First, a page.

Resource Foundation's Finnell Receives Peace Corps Award
by Judy Silberstein
(October 4, 2006) “It was a heady thing to go to Washington, DC and have a luncheon in one’s honor,” said Loren Finnell, the executive director of the Resource Foundation, the non-profit organization he started in his Larchmont basement in 1987. He was referring to the 2006 Sargent Shriver Award he received from the National Peace Corps Association last month at a luncheon held in the US Senate Caucus Room.
The award recognized Mr. Finnell's "leadership, vision and commitment to service," largely for starting and directing the Resource Foundation, whose mission is to increase both self-reliance and quality of life for the disadvantaged in Latin America.
Recently, the foundation outgrew its Larchmont basement. Mr. Finnell now shuttles between his home office and one in Manhattan. His group's goal has gone from “getting off the ground” to raising $4.5 million in 2006 from individual and corporate donors to support “sustainable private development organizations (PDOs) in Latin America.”
“Loren started this organization on a wing and a prayer,” said Carla Volpe Porter, the current chairperson of the Resource Foundation board, general counsel at Renaissance Technologies Corporation, and a Larchmont resident. “And it has really taken off, in large part because of his perseverance and his personal commitment.” Mr. Finell has been with the foundation full-time since 1987, “at great personal sacrifice,” said Ms. Porter. “His attitude is respectful – he knows the Latin American people, and his approach is to support projects that the people themselves view as necessary and helpful to improving their quality of life,” she added.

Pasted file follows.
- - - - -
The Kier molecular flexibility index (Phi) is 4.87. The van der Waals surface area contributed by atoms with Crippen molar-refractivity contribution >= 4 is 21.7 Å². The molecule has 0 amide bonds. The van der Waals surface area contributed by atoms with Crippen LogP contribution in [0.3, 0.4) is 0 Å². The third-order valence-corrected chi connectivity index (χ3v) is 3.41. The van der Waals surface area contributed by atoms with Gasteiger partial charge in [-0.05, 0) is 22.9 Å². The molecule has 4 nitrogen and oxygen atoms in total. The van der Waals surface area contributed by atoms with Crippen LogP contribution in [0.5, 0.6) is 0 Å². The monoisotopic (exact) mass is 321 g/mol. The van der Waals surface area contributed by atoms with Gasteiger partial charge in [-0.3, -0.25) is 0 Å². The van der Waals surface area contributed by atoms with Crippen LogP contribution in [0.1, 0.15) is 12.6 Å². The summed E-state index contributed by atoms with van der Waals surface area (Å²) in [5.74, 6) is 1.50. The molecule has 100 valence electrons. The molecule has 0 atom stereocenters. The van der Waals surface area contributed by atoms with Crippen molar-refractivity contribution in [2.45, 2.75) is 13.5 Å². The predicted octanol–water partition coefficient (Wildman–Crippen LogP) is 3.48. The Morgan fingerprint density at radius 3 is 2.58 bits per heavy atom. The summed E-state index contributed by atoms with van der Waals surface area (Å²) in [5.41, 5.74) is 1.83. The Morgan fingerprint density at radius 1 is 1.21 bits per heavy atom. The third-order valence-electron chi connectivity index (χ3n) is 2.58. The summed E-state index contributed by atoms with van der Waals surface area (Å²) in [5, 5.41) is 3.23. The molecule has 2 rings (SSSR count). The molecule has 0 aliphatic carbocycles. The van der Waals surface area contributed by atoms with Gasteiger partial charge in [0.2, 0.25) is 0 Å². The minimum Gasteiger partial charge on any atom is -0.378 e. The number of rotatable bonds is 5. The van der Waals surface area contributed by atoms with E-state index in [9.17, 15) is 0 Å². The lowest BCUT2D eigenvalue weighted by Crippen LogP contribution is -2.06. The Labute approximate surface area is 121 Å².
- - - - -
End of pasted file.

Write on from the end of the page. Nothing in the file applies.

Despite its expanded funding and scope, the foundation has stuck to some guiding principles, primarily that “local responses to needs are more efficient and effective than expatriate ones.” Hence most of the over $20 million it has raised since 1987 has gone towards strengthening its network of PDO’s, now numbering more than 100 in 23 Latin American and Caribbean countries.
Mr. Finnell’s interest in supporting Latin American indigenous organizations goes back to his years as a Peace Corps volunteer in Ibarra, Ecuador from 1964 to 1966. Ibarra is where he met his wife, Pilar, and where he worked with his first grassroots group, a local woodworking cooperative. In selecting him for the Sargent Shriver Award, the National Peace Corps Association noted: “The Resource Foundation tackles the most difficult aspect of development work – funding and accountability – and combines this with effective teaching and monitoring assistance.”
Much of what the foundation supports comes under the hot heading of “micro-lending.” “Though some people give credit to a gentleman from Bangladesh,” said Mr. Finnell, “our member organizations were doing microloans way back in the early 60’s – even before people were labeling them as micro-enterprise.”
Large corporations, such as Citigroup, J.P. Morgan Chase, Levi Strauss, Johnson & Johnson, American Express, Pfizer and L’Oreal USA along with other foundations and individuals donate funds to support indigenous groups that in turn support micro-enterprises. Mr. Finnell and his colleagues also toss an annual local bash, Dancing on the Water, attended by many Larchmont and Mamaroneck donors.
“Even though we’ve grown to a several million dollar organization at this point, we put a lot in the fact that we were embraced by Larchmont and still are,” said Mr. Finnell. “It was a good place to get started – obviously we needed to go beyond Larchmont, but it was fertile ground.”